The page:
Robert, too, was transfixed by the metropolis that lay before them—now that Yo had slowed down enough for him to catch his breath. His eyes widened as he took in the stretch of buildings, the twisting streets and stairs that lead upwards to various levels of the structures. Above him, these walkways twisted and met at odd angles, reminding him of the intricate weavings of a spider’s web. Periodically, they’d pass elevator shafts, that would send metallic orbs zooming to upper decks. It was like something out of a dream he’d had when he was a boy—a fully running, operating, bustling, secret City. Except…
“Sven, you notice anything weird about this place?”
“Well, I would assume everything about this place is weird to us Robert, seeing as we’ve never quite encountered anything like this before. First experiences like this do tend to be unusual since it’s not exactly our norm.”
“Now, there’s no reason to be a smart-ass. What I meant to point out was the fact that there are no people here.”
Sven looked around. Now that he took his focus off of the metallic quality of the buildings, he became aware of the movement—the doors opening, windows slamming, all the general flurry that one could expect in a city—and yet, Robert was right. There were no people.
In front of them, Yo gave an exasperated snort. “Why, of course there are people here you moronic dolt. Do you think all of this is happening on its own? No, no. Look closer—if your substandard eyes can see what’s there, that is.”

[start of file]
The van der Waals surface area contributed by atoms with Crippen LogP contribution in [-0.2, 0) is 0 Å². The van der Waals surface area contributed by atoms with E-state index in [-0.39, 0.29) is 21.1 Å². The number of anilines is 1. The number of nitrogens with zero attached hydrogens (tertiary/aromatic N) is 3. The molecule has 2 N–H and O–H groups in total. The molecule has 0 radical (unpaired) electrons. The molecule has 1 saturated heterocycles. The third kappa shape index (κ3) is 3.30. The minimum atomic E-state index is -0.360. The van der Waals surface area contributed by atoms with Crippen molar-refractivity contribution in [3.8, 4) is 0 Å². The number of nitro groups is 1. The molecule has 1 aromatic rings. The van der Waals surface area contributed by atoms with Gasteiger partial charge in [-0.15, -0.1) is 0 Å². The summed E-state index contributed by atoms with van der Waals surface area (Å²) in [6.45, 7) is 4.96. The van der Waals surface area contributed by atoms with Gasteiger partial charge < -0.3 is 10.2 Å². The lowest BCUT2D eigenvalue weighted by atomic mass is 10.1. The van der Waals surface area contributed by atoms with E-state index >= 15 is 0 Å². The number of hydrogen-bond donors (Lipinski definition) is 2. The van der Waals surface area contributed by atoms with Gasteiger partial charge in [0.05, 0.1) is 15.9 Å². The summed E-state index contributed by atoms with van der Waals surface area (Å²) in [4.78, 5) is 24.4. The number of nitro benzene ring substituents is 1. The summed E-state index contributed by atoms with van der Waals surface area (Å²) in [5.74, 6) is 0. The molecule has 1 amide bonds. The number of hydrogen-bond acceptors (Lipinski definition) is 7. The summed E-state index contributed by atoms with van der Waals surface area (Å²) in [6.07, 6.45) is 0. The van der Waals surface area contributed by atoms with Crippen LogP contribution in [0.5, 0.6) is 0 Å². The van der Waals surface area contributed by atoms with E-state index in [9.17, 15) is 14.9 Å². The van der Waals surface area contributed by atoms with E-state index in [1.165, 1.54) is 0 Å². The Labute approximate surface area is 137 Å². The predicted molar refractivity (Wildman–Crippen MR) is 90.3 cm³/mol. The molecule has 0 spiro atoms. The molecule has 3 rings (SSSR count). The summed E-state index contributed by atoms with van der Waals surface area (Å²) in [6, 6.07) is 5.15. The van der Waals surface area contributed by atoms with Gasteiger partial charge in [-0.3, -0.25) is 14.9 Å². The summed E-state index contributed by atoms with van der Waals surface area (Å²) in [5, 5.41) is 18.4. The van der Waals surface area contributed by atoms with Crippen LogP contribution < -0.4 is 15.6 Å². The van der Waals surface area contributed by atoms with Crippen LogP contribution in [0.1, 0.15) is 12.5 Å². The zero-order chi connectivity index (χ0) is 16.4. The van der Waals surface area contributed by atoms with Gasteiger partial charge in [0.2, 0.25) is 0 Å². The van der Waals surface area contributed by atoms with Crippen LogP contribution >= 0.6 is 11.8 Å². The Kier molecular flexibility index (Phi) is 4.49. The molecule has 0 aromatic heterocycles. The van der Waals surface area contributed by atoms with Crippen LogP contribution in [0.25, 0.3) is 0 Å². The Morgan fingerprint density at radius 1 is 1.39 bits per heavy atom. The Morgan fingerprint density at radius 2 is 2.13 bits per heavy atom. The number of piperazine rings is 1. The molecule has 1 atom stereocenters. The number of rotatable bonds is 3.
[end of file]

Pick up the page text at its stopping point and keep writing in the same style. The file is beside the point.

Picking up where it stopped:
Robert grunted. “Now hold it right there, you oversized coach cushion. Do you know who you’re calling a moron? If I had…”
“Robert, shut up.” Sven placed his outstretched hand on his colleague’s chest, staying him. His eyes scrunched and focused on the air. It was empty, it was nothing, it was… something moved in front of him. A glimmer, or a puff of smoke. He let his eyes relax and soon began to distinguish the outline before him. Incredible, Sven marveled as he discerned the shape of a human being. The smoke-human shimmered ahead of him, its form more distinct as it stopped moving. It shifted its hand—if that’s what it was—slowly towards Sven, almost as if to shake his. Sven, heart pounding with excitement, moved to grasp it. An uncomfortable sensation overcame him as he met the creature’s hand, like a sharp tug from behind his belly button and knee caps. He let go.
“What are these organisms?” he asked, turning to look at Yo.
“Organisms, what organisms? Sven, have you lost it? I still don’t see what you’re talking about,” Robert said, glaring as he looked back and forth between him and the pillowbeak.
Yo rolled his eyes and ignored Robert’s inquiry. “The common name for them is ‘mirrorling.’ They are much like humans, or at least… in form. In substance, they’re made of a type of anti-matter that Dr. Octopi discovered.”
“Anti-matter!” Robert said, startled. “Well are they safe to be in contact with, I mean surely…”